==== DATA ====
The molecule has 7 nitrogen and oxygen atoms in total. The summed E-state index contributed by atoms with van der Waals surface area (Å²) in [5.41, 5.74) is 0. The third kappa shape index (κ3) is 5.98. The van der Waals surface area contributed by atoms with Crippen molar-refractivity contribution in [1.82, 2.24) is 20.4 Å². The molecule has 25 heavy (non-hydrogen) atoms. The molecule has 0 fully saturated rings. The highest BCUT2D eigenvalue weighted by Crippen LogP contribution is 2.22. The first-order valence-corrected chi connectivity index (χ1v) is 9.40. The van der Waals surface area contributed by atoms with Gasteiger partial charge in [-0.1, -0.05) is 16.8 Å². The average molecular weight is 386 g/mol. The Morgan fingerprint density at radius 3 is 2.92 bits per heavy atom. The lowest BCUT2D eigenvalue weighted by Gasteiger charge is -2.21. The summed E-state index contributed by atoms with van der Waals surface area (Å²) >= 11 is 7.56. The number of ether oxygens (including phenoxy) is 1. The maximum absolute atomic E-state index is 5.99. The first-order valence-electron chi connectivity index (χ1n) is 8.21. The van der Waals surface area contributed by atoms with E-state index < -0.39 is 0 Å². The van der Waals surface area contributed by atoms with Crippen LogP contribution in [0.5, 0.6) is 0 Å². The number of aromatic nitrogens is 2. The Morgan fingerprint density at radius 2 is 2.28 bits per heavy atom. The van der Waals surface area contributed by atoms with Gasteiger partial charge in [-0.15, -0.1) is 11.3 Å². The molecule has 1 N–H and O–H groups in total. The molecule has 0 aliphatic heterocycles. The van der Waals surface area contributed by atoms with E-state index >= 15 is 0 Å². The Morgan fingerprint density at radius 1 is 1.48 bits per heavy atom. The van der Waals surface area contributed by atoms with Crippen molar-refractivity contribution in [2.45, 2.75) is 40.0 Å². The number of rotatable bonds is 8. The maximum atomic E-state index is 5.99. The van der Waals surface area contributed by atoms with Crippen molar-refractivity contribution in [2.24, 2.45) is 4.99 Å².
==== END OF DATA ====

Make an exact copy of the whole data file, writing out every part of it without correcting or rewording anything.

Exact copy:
The molecule has 7 nitrogen and oxygen atoms in total. The summed E-state index contributed by atoms with van der Waals surface area (Å²) in [5.41, 5.74) is 0. The third kappa shape index (κ3) is 5.98. The van der Waals surface area contributed by atoms with Crippen molar-refractivity contribution in [1.82, 2.24) is 20.4 Å². The molecule has 25 heavy (non-hydrogen) atoms. The molecule has 0 fully saturated rings. The highest BCUT2D eigenvalue weighted by Crippen LogP contribution is 2.22. The first-order valence-corrected chi connectivity index (χ1v) is 9.40. The van der Waals surface area contributed by atoms with Gasteiger partial charge in [-0.1, -0.05) is 16.8 Å². The average molecular weight is 386 g/mol. The Morgan fingerprint density at radius 3 is 2.92 bits per heavy atom. The lowest BCUT2D eigenvalue weighted by Gasteiger charge is -2.21. The summed E-state index contributed by atoms with van der Waals surface area (Å²) >= 11 is 7.56. The number of ether oxygens (including phenoxy) is 1. The maximum absolute atomic E-state index is 5.99. The first-order valence-electron chi connectivity index (χ1n) is 8.21. The van der Waals surface area contributed by atoms with E-state index < -0.39 is 0 Å². The van der Waals surface area contributed by atoms with Crippen LogP contribution in [0.5, 0.6) is 0 Å². The number of aromatic nitrogens is 2. The Morgan fingerprint density at radius 2 is 2.28 bits per heavy atom. The van der Waals surface area contributed by atoms with Gasteiger partial charge in [-0.15, -0.1) is 11.3 Å². The molecule has 1 N–H and O–H groups in total. The molecule has 0 aliphatic heterocycles. The van der Waals surface area contributed by atoms with E-state index >= 15 is 0 Å². The Morgan fingerprint density at radius 1 is 1.48 bits per heavy atom. The van der Waals surface area contributed by atoms with Crippen molar-refractivity contribution in [2.45, 2.75) is 40.0 Å². The number of rotatable bonds is 8. The maximum atomic E-state index is 5.99. The van der Waals surface area contributed by atoms with Crippen molar-refractivity contribution in [2.24, 2.45) is 4.99 Å².